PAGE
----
- PhD, Political Science, Massachusetts Institute of Technology
- MA, Political Science, Northeastern University
- BA, University of Witwatersrand
Karen Jacobsen is the Henry J. Leir Professor in Global Migration at The Fletcher School of Law and Diplomacy and the Friedman School of Nutrition, and directs the Refugees and Forced Migration Program at the Feinstein International Center. Professor Jacobsen’s current research explores urban displacement and global migration systems, with a focus on the livelihoods and financial resilience of migrants and refugees. In 2013-2014 she was on leave from Tufts, leading the Joint IDP Profiling Service (JIPS) in Geneva. From 2000-2005, she directed the Alchemy Project, which explored the use of microfinance as a way to support people in refugee camps and other displacement settings. Professor Jacobsen’s publications include "A View from Below: Conducting Research in Conflict Zones," (with Mazurana and Gale), and "The Economic Life of Refugees" (2005), which is widely used in courses on forced migration. She is a citizen of both South Africa and the U.S., and lives in Brookline with her son and two dogs.Professional Activities
- Consultant for UNHCR, World Bank and NGOs
- Coordinator, Joint IDP Profiling Service (JIPS), Gevena (2013-14)
- Assistant Professor, Regis College (1995-99)
- International Association for the Study of Forced Migration
- Henry J. Leir Institute
- Refugee and migration issues
- Field methods, Africa
- Humanitarian assistance, livelihoods in complex emergencies
- Developing countries
• Karen Jacobsen and Susan Fratzke, “Building Livelihoods Opportunities for Refugee Populations”, TransAtlantic Council on Migration and Migration Policy Institute. 2016.
• Karen Jacobsen, Maysa Ayoub & Alice Johnson, “Remittances to Transition Countries: Sudanese refugee livelihoods in Cairo,” Journal of Refugee Studies 27 (1): 145-159 (2014)
• Helen Young and Karen Jacobsen, "No way back? Adaptation and urbanization of IDP livelihoods in the Darfur region of Sudan," Development and Change, 44(1) 2012.
• Rebecca Furst Nichols and Karen Jacobsen, “African Migration to Israel: Debt, Employment and Remittances,” Forced Migration Review, 2011.
• Anne Davies and Karen Jacobsen. ‘Profiling urban IDPs’. Forced Migration Review, 2010.
• “Introduction: Refugees and Asylum Seekers in Urban Areas: A Livelihoods Perspective” Journal of Refugee Studies, Vol. 19 (3): 273-286. June 2006.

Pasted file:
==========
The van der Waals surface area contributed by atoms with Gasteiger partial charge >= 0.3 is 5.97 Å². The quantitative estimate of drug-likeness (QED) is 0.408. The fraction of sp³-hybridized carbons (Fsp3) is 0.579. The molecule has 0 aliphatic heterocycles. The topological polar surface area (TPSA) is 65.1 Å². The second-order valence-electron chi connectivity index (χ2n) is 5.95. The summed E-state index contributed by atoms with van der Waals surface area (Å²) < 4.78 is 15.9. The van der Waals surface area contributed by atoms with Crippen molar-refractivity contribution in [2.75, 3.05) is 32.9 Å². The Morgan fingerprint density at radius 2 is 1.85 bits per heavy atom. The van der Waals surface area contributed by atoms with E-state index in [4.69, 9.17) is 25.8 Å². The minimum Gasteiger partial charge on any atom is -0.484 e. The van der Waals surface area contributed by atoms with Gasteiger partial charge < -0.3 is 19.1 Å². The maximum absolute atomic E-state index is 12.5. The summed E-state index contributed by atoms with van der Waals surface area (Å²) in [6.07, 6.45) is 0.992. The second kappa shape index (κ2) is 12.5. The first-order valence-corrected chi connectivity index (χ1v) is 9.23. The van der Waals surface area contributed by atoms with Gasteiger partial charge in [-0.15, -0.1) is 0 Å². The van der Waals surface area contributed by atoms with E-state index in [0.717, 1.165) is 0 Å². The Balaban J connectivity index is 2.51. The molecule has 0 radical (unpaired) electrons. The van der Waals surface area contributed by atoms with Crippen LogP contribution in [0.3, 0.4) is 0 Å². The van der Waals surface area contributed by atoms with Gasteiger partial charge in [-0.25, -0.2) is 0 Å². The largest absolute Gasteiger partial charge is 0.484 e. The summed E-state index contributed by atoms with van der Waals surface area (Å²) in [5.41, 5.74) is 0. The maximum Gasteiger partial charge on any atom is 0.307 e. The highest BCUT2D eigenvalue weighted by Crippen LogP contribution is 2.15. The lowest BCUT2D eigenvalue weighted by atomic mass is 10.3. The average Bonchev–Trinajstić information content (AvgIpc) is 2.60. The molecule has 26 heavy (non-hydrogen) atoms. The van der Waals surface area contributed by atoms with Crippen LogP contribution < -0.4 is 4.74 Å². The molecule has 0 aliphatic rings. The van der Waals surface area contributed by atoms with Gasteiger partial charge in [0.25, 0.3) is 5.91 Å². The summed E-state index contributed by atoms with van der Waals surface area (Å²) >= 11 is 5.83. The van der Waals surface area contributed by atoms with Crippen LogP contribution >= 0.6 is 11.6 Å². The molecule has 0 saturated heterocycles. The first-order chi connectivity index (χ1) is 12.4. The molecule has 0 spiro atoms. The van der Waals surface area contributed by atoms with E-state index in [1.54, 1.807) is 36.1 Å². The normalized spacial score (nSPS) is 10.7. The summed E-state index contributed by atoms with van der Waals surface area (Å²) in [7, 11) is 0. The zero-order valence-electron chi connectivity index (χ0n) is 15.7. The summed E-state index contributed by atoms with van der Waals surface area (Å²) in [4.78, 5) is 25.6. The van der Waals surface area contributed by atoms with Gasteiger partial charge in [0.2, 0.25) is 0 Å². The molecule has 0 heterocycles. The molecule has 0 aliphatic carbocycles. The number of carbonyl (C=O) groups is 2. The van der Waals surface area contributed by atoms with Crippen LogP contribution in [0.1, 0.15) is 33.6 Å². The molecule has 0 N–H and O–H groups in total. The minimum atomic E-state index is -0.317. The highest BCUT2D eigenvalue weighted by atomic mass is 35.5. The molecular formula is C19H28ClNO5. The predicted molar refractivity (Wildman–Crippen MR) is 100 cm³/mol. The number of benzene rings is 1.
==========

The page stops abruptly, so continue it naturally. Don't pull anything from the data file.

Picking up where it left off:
• Karen Jacobsen and Loren B. Landau. 2003. “The Dual Imperative in Refugee Research: Some Methodological and Ethical Considerations in Social Science Research on Forced Migration,” Disasters, Vol. 27(3) September. Pp. 185-206.
• “Livelihoods in Conflict: the Pursuit of Livelihoods by Refugees and the Impact on the Human Security of Host Communities,” International Migration, Volume 40(5), Special Issue 2. pp. 95-124. 2002.
• “Can refugees benefit the state? Refugee resources and African statebuilding ,” Journal of Modern African Studies, 40(4). 2002 pp. 577-596.
• "Factors Influencing the Policy Responses of Host Governments to Mass Refugee Influxes," International Migration Review, Vol. XXX, No. 3, Fall 1996.BOOKS
• D. Mazurana, K. Jacobsen and L. Gale (eds.) A View from Below: Conducting Research in Conflict Zones. Cambridge University Press. 2013.
• Dyan Mazurana, Karen Jacobsen, and Lacey Gale (editors). 2013. Research Methods in Conflict Settings: A View from Below. Cambridge University Press: Cambridge and New York.
• Jacobsen, Karen. The Economic Life of Refugees. Kumarian Press, 2005.BOOK CHAPTERS
• “Livelihoods and Economics in Forced Migration” The Handbook of Refugee and Forced Migration Studies, Oxford University Press. 2014.
• Karen Jacobsen, “Profiling Urban IDPs: How IDPs differ from their non-IDP neighbors in three cities.” The Migration-Displacement Nexus: Patterns, Processes, and Policies, Edited by Khalid Koser and Susan Martin, Berghahn, 2012.
• Karen Jacobsen, “Refugees and Poverty” Refugees Worldwide, Editors: Uma A. Segal and Doreen Elliott. Praeger, 2012
• Karen Jacobsen, “The economic security of refugees and IDPs: social capital, remittances and humanitarian assistance,” Global Challenges: Migration, edited by Kavita Khoury, Palgrave/MacMillan, 2012.
• Karen Jacobsen, H. Young and A. Osman, “Refugees and IDPs in Peacemaking Processes” Contemporary Peacemaking: Conflict, Peace Processes and Post-war Reconstruction. 2nd Edition. Edited by John Darby and Roger Mac Ginty. Palgrave 2008